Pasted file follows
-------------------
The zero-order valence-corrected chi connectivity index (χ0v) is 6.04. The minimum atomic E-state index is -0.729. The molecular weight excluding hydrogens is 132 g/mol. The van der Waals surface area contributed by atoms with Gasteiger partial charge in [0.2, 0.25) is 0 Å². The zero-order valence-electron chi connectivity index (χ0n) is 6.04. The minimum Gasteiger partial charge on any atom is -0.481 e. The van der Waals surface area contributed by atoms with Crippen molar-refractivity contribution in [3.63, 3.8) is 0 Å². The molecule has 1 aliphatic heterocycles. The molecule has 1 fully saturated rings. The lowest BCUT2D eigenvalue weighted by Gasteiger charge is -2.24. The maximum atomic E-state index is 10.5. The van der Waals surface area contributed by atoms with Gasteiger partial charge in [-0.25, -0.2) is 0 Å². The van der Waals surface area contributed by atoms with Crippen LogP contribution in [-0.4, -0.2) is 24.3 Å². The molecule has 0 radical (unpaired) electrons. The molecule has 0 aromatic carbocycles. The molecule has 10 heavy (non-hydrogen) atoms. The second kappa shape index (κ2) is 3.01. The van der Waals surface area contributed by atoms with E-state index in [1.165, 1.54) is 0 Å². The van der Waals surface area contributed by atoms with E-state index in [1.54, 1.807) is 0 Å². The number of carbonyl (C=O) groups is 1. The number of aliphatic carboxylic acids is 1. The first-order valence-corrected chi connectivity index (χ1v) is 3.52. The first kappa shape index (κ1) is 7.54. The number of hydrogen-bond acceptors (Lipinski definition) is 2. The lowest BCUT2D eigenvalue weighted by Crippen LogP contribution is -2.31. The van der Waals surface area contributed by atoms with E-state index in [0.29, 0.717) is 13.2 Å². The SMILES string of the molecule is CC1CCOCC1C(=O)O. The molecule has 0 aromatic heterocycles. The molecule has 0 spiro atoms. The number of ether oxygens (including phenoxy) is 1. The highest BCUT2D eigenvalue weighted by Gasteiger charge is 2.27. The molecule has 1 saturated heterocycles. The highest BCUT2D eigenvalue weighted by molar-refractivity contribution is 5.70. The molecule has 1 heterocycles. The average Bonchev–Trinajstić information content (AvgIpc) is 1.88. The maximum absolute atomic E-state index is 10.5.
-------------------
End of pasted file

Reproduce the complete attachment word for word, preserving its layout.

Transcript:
The zero-order valence-corrected chi connectivity index (χ0v) is 6.04. The minimum atomic E-state index is -0.729. The molecular weight excluding hydrogens is 132 g/mol. The van der Waals surface area contributed by atoms with Gasteiger partial charge in [0.2, 0.25) is 0 Å². The zero-order valence-electron chi connectivity index (χ0n) is 6.04. The minimum Gasteiger partial charge on any atom is -0.481 e. The van der Waals surface area contributed by atoms with Crippen molar-refractivity contribution in [3.63, 3.8) is 0 Å². The molecule has 1 aliphatic heterocycles. The molecule has 1 fully saturated rings. The lowest BCUT2D eigenvalue weighted by Gasteiger charge is -2.24. The maximum atomic E-state index is 10.5. The van der Waals surface area contributed by atoms with Gasteiger partial charge in [-0.25, -0.2) is 0 Å². The van der Waals surface area contributed by atoms with Crippen LogP contribution in [-0.4, -0.2) is 24.3 Å². The molecule has 0 radical (unpaired) electrons. The molecule has 0 aromatic carbocycles. The molecule has 10 heavy (non-hydrogen) atoms. The second kappa shape index (κ2) is 3.01. The van der Waals surface area contributed by atoms with E-state index in [1.165, 1.54) is 0 Å². The van der Waals surface area contributed by atoms with E-state index in [1.54, 1.807) is 0 Å². The number of carbonyl (C=O) groups is 1. The number of aliphatic carboxylic acids is 1. The first-order valence-corrected chi connectivity index (χ1v) is 3.52. The first kappa shape index (κ1) is 7.54. The number of hydrogen-bond acceptors (Lipinski definition) is 2. The lowest BCUT2D eigenvalue weighted by Crippen LogP contribution is -2.31. The van der Waals surface area contributed by atoms with E-state index in [0.29, 0.717) is 13.2 Å². The SMILES string of the molecule is CC1CCOCC1C(=O)O. The molecule has 0 aromatic heterocycles. The molecule has 0 spiro atoms. The number of ether oxygens (including phenoxy) is 1. The highest BCUT2D eigenvalue weighted by Gasteiger charge is 2.27. The molecule has 1 saturated heterocycles. The highest BCUT2D eigenvalue weighted by molar-refractivity contribution is 5.70. The molecule has 1 heterocycles. The average Bonchev–Trinajstić information content (AvgIpc) is 1.88. The maximum absolute atomic E-state index is 10.5.